Left cosets partition a group

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Statement

Verbal statement

The following equivalent statements are true:

  1. The left cosets of a subgroup in a group partition the group.
  2. The relation of one element being in the left coset of the other, is an equivalence relation.
  3. Every element of the group is in exactly one left coset.
  4. Any two left cosets of a subgroup either do not intersect, or are equal.

Statement with symbols

Suppose is a group, and is a subgroup. Then, the following equivalent statements are true:

  1. The left cosets of , namely , form a partition of the group . In other words, is a disjoint union of left cosets of .
  2. The relation is an equivalence relation on
  3. For every , there is exactly one left coset of in containing .
  4. If and are left cosets of in , then either or is empty.

Equivalence of statements

These statements are equivalent because of the following general fact about sets and equivalence relations. If is a set, and is an equivalence relation on , then we can partition as a disjoint union of equivalence classes under . Two elements and are defined to be in the same equivalence class under if .

Conversely, if is partitioned as a disjoint union of subsets, then the relation of being in the same subset is an equivalence relation on .

Hence, there is a correspondence between equivalence relations on a set and partitions of the set into subsets. This statement about left cosets thus states that the left cosets partition the group, which is also the same as saying that the relation of one element being in the left coset of another, is an equivalence relation.

Here, we give the proof both in form (2) and form (4). The two proofs are essentially the same, but they are worked out in somewhat different language, and explain how to think both in terms of equivalence relations and in terms of partitions.

Definitions used

Let be a group, be a subgroup.

For , we say that is in the left coset of with respect to if there exists such that .


Related facts

Converse

A partial converse to this result is true. If is a subset of containing the identity element with the property that the set of all left translates of , i.e. the set of subsets , form a partition of , then is a subgroup of .

Further information: Subset containing identity whose left translates partition the group is a subgroup

Analogues in other algebraic structures

The proof that the left cosets of a subgroup partition the group uses all the properties of groups: the existence of identity element is used to prove reflexivity, the existence of inverses (along with associativity and the identity element) was used to prove symmetry, and associativity is used to prove transitivity. Hence, extending the result to algebraic structures weaker than groups is in general hard. There are, however, some ways of extending.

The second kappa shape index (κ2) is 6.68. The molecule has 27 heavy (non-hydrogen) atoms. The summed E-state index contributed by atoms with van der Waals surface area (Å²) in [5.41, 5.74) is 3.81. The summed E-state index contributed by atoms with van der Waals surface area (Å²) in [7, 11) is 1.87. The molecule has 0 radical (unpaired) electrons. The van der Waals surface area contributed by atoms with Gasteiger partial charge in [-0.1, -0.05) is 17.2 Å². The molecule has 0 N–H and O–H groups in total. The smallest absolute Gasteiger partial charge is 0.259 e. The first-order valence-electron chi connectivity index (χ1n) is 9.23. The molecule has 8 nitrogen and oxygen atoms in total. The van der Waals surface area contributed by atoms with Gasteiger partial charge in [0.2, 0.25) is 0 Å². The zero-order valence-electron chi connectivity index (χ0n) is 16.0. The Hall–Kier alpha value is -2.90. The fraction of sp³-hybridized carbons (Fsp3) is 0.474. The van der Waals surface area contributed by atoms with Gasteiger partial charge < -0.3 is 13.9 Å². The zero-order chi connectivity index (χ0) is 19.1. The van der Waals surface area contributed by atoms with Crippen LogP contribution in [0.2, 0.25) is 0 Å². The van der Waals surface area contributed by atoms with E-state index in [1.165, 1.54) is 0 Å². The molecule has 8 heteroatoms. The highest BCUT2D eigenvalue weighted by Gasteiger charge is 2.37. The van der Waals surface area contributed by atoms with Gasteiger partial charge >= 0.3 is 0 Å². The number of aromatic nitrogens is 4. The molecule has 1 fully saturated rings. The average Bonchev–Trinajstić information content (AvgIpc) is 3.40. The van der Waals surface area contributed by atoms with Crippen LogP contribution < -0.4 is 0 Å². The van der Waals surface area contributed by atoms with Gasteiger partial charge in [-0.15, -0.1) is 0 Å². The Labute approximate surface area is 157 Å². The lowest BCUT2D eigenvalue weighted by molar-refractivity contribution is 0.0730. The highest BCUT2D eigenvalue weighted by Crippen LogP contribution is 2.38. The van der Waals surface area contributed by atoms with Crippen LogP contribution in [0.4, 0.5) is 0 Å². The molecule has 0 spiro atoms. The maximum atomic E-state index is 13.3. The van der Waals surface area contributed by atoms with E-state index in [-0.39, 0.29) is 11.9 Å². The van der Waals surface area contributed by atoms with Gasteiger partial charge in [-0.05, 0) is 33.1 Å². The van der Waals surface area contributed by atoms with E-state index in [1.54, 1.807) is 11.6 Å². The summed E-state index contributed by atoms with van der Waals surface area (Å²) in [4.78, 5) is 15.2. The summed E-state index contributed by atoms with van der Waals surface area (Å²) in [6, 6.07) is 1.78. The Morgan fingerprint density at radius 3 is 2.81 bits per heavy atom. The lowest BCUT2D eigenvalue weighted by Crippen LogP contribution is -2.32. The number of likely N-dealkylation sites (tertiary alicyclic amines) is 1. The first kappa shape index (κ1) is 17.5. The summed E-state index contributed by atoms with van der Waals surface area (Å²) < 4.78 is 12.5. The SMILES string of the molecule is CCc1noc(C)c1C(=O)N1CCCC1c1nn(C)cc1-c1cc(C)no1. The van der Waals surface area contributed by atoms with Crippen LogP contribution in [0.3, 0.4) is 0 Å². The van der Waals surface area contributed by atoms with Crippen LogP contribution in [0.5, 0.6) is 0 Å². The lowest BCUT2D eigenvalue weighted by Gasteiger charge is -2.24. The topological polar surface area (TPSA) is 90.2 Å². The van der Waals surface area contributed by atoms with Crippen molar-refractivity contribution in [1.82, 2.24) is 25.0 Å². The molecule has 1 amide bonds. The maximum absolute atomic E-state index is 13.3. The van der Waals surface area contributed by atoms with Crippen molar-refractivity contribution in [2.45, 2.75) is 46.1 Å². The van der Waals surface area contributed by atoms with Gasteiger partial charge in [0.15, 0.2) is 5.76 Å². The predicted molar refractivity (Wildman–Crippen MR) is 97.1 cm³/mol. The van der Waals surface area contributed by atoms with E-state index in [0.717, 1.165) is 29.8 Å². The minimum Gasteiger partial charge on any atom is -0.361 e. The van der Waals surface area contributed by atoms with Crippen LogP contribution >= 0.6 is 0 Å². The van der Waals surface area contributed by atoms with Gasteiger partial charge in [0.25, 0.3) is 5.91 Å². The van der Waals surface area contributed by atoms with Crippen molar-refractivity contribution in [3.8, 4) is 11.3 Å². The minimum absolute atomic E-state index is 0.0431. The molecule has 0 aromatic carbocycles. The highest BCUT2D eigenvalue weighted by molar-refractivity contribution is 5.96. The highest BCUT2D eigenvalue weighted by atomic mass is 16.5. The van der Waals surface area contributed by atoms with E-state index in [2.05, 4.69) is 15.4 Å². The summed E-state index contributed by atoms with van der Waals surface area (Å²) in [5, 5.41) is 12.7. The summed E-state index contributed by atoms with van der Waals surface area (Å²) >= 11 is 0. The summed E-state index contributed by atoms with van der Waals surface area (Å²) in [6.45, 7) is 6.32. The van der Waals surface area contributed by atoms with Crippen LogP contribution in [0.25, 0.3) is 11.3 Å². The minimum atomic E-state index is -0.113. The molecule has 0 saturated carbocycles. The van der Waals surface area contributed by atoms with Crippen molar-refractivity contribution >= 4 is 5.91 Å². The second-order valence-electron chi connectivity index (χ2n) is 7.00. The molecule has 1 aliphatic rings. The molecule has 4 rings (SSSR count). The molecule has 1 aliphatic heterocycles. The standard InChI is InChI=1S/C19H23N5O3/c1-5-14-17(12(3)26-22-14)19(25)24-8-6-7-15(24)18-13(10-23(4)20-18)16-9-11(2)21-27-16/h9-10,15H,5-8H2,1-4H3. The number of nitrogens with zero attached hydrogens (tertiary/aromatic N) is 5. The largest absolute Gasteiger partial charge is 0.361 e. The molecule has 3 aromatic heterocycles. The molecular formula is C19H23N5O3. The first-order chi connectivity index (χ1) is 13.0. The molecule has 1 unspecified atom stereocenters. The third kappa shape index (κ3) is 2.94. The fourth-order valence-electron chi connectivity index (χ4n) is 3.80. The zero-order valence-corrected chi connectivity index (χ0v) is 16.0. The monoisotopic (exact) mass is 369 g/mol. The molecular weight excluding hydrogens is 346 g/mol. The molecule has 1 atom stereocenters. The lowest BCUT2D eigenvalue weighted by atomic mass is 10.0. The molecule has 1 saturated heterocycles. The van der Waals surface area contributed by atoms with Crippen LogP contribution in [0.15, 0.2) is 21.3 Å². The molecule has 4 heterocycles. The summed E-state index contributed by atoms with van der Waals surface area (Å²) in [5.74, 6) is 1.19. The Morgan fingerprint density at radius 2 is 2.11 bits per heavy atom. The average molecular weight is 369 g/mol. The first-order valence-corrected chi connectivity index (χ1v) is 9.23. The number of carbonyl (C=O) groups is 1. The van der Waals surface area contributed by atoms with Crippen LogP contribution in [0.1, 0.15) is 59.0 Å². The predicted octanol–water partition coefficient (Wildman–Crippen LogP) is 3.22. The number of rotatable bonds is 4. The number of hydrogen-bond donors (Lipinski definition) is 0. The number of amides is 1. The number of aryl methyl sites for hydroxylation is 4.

Statement Analogue of group Analogue of subgroup Comment
Left cosets of a subgroup partition a monoid monoid (associative, identity element, not necessarily any inverses) submonoid that is in fact a group We do not require the bigger structure to be a group. All we need is associativity in the bigger structure. Thus, the left cosets of a subgroup in a monoid, still partition it. (Note that we still do require associativity in the bigger structure).

Relation with right cosets and normal subgroups

Other related facts

  • Lattice of subgroups embeds in partition lattice: As we see here, every subgroup gives rise to a partition of the group (namely, the partition into left cosets). This gives a function from the lattice of subgroups of a group to the partition lattice of the group. It turns out that this map is a lattice embedding, i.e., it preserves the lattice operations.



Proof in form (2)

Given: A group , a subgroup

To prove: The relation such that , is an equivalence relation on

Reflexivity

To prove: For any , .

Proof: Clearly (since is a subgroup). Hence, for any , , so : is in its own left coset.

Symmetry

To prove: For any such that , we have .

Proof: If , for some , then . Since and is a subgroup, . Thus, if is in the left coset of , then is in the left coset of . In symbols, .

Transitivity

To prove: If are such that , and , then

Proof: If , and , for , and . Since is a subgroup, , so is in the left coset of .

Proof in form (4)

Given: A group , a subgroup , two elements

To prove: The left cosets and are either equal or disjoint (they have empty intersection)

Proof: We'll assume that and are not disjoint, and prove that they are equal.

For this, suppose . Then, there exist such that . Thus, and .

Now, for any element , we have , and similarly, for every element , we have . Thus, and , so .


Other proofs

Orbits under a group action

One easy way of seeing that the left cosets partition a group is by viewing the left cosets as orbits of the group under the action of the subgroup by right multiplication.

Left congruence

Another way of viewing the partition of a group into left cosets of a subgroup is in terms of a left congruence. A left congruence on a magma is an equivalence relation with the property that:

The only left congruences on a group are those that arise as partitions in terms of left cosets of a subgroup.


References

Textbook references